Using the helpful Python geocoding library geopy, and the formula for the midpoint of a great circle from Chris Veness's geodesy formulae, we can find the distance between a great circle arc and a given point:

```
from math import sin, cos, atan2, sqrt, degrees, radians, pi
from geopy.distance import great_circle as distance
from geopy.point import Point
def midpoint(a, b):
a_lat, a_lon = radians(a.latitude), radians(a.longitude)
b_lat, b_lon = radians(b.latitude), radians(b.longitude)
delta_lon = b_lon - a_lon
B_x = cos(b_lat) * cos(delta_lon)
B_y = cos(b_lat) * sin(delta_lon)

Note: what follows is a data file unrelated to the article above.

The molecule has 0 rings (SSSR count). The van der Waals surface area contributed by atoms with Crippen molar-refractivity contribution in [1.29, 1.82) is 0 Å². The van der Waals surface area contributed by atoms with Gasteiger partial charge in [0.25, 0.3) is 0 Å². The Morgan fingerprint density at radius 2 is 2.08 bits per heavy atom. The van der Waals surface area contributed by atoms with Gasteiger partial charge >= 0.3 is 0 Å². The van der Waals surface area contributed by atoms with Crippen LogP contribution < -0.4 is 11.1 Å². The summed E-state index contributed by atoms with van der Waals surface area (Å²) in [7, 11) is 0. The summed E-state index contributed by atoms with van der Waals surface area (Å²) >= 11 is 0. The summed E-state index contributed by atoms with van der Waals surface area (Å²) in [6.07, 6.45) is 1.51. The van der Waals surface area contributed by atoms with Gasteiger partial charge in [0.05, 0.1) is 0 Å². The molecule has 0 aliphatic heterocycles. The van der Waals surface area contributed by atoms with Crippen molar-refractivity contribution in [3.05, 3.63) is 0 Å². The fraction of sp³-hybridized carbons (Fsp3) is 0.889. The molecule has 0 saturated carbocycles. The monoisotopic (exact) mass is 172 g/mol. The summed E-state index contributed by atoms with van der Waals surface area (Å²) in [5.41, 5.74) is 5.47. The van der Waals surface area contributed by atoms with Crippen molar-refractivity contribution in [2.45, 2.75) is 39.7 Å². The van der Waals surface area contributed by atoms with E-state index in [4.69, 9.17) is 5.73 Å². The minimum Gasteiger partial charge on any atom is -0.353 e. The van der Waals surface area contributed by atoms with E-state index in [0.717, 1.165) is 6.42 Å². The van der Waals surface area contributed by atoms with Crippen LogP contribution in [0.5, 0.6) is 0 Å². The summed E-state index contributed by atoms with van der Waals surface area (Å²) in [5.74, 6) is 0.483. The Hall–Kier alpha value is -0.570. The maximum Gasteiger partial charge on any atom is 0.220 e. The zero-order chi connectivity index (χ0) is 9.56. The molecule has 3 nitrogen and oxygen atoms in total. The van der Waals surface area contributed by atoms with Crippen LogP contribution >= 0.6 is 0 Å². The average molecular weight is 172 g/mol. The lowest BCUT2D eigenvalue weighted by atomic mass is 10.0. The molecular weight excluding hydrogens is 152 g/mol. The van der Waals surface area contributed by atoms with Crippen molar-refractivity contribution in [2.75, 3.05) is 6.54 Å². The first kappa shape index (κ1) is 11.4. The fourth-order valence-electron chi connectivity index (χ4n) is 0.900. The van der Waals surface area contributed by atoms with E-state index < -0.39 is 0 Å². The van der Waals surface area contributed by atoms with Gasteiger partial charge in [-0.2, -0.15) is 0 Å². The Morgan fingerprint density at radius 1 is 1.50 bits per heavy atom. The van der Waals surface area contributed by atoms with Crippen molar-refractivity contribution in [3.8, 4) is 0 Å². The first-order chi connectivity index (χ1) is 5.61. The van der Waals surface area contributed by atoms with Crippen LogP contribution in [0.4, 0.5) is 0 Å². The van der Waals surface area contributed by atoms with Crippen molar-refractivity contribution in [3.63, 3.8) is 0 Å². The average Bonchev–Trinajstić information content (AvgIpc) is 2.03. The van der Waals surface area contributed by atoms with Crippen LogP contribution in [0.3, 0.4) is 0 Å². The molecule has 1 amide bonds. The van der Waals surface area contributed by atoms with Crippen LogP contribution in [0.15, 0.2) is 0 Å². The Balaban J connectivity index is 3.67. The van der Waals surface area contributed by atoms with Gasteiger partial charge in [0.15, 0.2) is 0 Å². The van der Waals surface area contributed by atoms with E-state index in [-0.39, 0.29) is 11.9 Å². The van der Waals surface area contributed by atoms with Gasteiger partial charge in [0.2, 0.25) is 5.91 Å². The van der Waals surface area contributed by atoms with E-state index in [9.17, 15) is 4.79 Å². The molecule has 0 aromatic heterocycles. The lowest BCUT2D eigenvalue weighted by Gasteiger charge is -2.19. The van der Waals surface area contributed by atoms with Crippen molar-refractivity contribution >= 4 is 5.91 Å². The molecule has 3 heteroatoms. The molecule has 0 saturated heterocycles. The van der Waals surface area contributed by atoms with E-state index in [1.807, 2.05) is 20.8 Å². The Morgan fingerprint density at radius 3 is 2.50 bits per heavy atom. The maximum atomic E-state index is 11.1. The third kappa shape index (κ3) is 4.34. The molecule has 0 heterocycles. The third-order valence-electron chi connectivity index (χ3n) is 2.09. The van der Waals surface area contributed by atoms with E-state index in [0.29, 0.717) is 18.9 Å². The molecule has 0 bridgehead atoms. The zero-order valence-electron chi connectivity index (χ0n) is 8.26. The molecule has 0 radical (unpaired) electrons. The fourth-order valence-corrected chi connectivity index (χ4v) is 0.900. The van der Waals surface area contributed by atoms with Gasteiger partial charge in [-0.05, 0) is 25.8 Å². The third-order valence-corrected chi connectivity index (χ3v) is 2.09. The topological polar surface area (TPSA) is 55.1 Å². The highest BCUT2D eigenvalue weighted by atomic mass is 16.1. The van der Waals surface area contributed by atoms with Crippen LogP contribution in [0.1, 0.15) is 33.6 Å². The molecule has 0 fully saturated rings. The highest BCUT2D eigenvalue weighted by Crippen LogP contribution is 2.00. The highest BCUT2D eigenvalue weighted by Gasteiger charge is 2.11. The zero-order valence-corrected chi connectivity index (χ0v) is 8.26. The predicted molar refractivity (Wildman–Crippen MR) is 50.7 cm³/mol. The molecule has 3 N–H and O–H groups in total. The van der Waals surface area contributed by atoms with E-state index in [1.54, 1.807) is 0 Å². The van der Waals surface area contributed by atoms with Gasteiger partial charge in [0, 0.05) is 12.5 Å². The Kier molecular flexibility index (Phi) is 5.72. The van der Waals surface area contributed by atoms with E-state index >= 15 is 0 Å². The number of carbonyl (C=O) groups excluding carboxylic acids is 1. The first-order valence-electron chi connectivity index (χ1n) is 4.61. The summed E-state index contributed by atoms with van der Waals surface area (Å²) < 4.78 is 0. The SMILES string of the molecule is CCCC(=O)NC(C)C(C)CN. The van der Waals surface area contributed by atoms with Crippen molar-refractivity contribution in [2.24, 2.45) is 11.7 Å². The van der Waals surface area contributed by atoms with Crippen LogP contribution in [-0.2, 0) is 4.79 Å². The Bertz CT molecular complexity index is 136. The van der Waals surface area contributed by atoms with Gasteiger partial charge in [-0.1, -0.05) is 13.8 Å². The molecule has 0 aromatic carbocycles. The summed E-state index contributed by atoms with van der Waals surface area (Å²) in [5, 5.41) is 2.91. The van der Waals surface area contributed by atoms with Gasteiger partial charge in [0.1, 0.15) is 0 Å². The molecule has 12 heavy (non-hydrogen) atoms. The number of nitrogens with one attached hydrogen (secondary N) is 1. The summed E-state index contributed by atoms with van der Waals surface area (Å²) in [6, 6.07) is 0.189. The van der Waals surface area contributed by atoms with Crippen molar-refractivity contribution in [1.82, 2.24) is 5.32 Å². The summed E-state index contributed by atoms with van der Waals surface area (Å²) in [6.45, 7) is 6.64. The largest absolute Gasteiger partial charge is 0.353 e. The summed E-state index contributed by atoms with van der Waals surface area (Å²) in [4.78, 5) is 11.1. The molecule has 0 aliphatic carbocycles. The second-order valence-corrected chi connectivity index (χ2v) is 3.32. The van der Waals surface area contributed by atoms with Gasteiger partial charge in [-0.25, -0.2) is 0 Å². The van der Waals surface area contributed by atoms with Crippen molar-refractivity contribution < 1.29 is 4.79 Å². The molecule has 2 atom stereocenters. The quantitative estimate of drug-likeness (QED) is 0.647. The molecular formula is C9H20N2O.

mid_lat = atan2(
sin(a_lat) + sin(b_lat),
sqrt(((cos(a_lat) + B_x)**2 + B_y**2))
)
mid_lon = a_lon + atan2(B_y, cos(a_lat) + B_x)
# Normalise
mid_lon = (mid_lon + 3*pi) % (2*pi) - pi
return Point(latitude=degrees(mid_lat), longitude=degrees(mid_lon))
```

Which in this example gives:

```
# Example:
a = Point(latitude=59.9050401935882, longitude=10.7196405787775)
b = Point(latitude=59.9018650448204, longitude=10.7109989561813)
p = Point(latitude=59.429105, longitude=10.6542116666667)
d = distance(midpoint(a, b), p)
print d.km
# 52.8714586903
```